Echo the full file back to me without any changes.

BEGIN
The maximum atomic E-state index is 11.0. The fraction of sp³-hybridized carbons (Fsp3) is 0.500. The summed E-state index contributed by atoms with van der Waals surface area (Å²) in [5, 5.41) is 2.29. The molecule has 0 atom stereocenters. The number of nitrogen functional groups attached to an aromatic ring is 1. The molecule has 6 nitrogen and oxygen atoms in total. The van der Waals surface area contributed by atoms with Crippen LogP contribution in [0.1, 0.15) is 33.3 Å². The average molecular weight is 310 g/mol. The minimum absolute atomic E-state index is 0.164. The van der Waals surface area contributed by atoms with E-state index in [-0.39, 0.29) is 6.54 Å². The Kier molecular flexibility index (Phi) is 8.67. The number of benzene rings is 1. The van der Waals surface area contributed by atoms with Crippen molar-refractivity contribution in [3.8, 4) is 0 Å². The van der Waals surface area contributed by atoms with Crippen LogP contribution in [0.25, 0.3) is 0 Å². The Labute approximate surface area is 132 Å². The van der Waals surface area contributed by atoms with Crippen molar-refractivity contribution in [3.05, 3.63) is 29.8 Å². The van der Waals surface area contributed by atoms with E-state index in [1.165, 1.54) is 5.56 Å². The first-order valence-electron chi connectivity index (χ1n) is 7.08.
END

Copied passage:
The maximum atomic E-state index is 11.0. The fraction of sp³-hybridized carbons (Fsp3) is 0.500. The summed E-state index contributed by atoms with van der Waals surface area (Å²) in [5, 5.41) is 2.29. The molecule has 0 atom stereocenters. The number of nitrogen functional groups attached to an aromatic ring is 1. The molecule has 6 nitrogen and oxygen atoms in total. The van der Waals surface area contributed by atoms with Crippen LogP contribution in [0.1, 0.15) is 33.3 Å². The average molecular weight is 310 g/mol. The minimum absolute atomic E-state index is 0.164. The van der Waals surface area contributed by atoms with E-state index in [-0.39, 0.29) is 6.54 Å². The Kier molecular flexibility index (Phi) is 8.67. The number of benzene rings is 1. The van der Waals surface area contributed by atoms with Crippen molar-refractivity contribution in [3.8, 4) is 0 Å². The van der Waals surface area contributed by atoms with Crippen LogP contribution in [0.25, 0.3) is 0 Å². The Labute approximate surface area is 132 Å². The van der Waals surface area contributed by atoms with Crippen molar-refractivity contribution in [3.05, 3.63) is 29.8 Å². The van der Waals surface area contributed by atoms with E-state index in [1.165, 1.54) is 5.56 Å². The first-order valence-electron chi connectivity index (χ1n) is 7.08.